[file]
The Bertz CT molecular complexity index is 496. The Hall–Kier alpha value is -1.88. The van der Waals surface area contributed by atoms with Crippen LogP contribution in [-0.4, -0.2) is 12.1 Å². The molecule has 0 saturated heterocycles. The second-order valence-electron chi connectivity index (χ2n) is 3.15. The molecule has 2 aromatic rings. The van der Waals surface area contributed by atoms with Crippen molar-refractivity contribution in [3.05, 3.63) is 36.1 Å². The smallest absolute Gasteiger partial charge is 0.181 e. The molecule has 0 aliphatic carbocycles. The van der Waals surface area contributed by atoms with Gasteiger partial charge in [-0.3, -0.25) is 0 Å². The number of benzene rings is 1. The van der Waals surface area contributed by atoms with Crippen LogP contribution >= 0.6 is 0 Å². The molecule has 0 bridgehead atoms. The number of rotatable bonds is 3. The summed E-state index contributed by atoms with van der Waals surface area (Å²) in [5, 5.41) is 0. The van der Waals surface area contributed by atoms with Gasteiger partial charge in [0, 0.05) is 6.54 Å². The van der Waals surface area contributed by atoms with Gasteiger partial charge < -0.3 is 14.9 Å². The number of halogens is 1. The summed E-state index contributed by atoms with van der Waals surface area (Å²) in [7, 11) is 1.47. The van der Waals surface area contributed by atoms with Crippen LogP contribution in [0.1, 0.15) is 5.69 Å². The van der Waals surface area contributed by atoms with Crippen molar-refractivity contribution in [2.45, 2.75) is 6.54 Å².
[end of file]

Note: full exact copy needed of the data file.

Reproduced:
The Bertz CT molecular complexity index is 496. The Hall–Kier alpha value is -1.88. The van der Waals surface area contributed by atoms with Crippen LogP contribution in [-0.4, -0.2) is 12.1 Å². The molecule has 0 saturated heterocycles. The second-order valence-electron chi connectivity index (χ2n) is 3.15. The molecule has 2 aromatic rings. The van der Waals surface area contributed by atoms with Crippen molar-refractivity contribution in [3.05, 3.63) is 36.1 Å². The smallest absolute Gasteiger partial charge is 0.181 e. The molecule has 0 aliphatic carbocycles. The van der Waals surface area contributed by atoms with Gasteiger partial charge in [-0.3, -0.25) is 0 Å². The number of benzene rings is 1. The van der Waals surface area contributed by atoms with Crippen LogP contribution >= 0.6 is 0 Å². The molecule has 0 bridgehead atoms. The number of rotatable bonds is 3. The summed E-state index contributed by atoms with van der Waals surface area (Å²) in [5, 5.41) is 0. The van der Waals surface area contributed by atoms with Gasteiger partial charge in [0, 0.05) is 6.54 Å². The van der Waals surface area contributed by atoms with Gasteiger partial charge < -0.3 is 14.9 Å². The number of halogens is 1. The summed E-state index contributed by atoms with van der Waals surface area (Å²) in [7, 11) is 1.47. The van der Waals surface area contributed by atoms with Crippen LogP contribution in [0.1, 0.15) is 5.69 Å². The van der Waals surface area contributed by atoms with Crippen molar-refractivity contribution in [2.45, 2.75) is 6.54 Å².